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July 28, 2017

My adventure has a 2017 Mandela Washington Fellow at Georgia State University (Andrew Young School of Policy Studies) has come to an end. And what a journey. The last six (6) weeks as a Mandela Washington Fellow have been so incredible and exceeded my expectations. As GSU Fellows we decided to host a Goodbye African themed dinner for all the amazing people who hosted us during our six (6) week Fellowship adventure at GSU.

If I could do it all over again there is no other university I would want to be placed at but for Georgia State University and there are no other group of Fellows I would want to be teamed up with but for the Fellows I have spent the last six (6) weeks with. I have met some of the most intelligent, dynamic and driven peers that the African continent has to offer. Over the past six (6) weeks we learned together, debated with each other, served the Georgia community together, laughed together, danced together, ate and sang together, disagreed at times yet through it all we were able to be a unified group and became family. And just like any family we were complex but the support and love that we showed one another was the unifying thread – despite our differences. I look forward to strengthening the bonds that were formed and to continuing collaborations so to develop the continent of Africa to be the continent we know it to be.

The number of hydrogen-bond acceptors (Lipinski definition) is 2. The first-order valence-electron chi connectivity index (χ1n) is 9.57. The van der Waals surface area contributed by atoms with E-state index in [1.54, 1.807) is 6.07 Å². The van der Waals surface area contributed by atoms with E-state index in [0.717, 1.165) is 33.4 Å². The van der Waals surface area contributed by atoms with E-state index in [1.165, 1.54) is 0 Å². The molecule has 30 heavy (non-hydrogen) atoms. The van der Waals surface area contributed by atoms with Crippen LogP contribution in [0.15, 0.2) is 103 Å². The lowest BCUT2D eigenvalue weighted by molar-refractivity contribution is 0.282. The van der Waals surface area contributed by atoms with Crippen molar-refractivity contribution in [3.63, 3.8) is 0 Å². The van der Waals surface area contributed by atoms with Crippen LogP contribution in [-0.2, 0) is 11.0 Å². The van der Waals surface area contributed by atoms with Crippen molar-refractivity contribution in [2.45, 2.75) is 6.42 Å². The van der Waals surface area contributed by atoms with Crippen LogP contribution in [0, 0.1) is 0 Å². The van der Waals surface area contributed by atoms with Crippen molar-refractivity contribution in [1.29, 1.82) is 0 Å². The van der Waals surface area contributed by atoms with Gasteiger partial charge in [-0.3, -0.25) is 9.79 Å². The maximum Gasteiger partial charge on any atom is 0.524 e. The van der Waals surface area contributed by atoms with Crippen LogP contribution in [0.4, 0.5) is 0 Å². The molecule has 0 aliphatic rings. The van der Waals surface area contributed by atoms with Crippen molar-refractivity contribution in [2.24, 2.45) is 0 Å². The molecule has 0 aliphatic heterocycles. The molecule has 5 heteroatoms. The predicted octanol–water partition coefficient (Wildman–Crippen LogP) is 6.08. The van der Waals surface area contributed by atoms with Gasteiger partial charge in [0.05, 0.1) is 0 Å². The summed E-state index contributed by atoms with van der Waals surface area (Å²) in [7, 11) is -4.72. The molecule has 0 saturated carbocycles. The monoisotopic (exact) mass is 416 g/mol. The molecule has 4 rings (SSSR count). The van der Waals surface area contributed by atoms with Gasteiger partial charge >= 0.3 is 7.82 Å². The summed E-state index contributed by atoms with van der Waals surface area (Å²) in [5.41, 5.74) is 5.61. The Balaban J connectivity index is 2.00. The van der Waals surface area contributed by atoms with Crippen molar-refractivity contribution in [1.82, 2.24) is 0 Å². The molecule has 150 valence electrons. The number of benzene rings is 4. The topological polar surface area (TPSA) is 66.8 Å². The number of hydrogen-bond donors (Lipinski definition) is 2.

My Fellowship experience would of course not have been what it was without the Academic Program Directors Dr Sharon Hill, Dr Kim Hoyt and Shereen Bhan. I appreciate them for challenging us to think beyond our comfort zones, and for inspiring, teaching, training, and leading us to be world-changers! I am grateful for the care, love and patience they showed us Fellows.

I also appreciate our official photographers for the duration of the programme (GSU TRAs) Darren Malone and Tyler – they always made us look good in pictures. We were a group that loved taking photos and we appreciate them for the patience that they showed us during our demanding photo op moments.

We also appreciated our drivers Rabb, Charlston and Lamont, who chauffeured us around for the duration of the Fellowship. We are thankful for their extreme patience for our African time tendencies, and we appreciated the thought-provoking conversations during the rides.

Wow – words cannot describe the overwhelming emotions I am feeling. I will miss Atlanta. I will everyone at GSU (AYSPS). I will miss the GSU Fellows. But now I have reason to visit Nigeria, Kenya, Lesotho, Cote d’Ivoire and the many other countries represented in our cohort!



















Silindile N. Buthelezi


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Silindile N. Buthelezi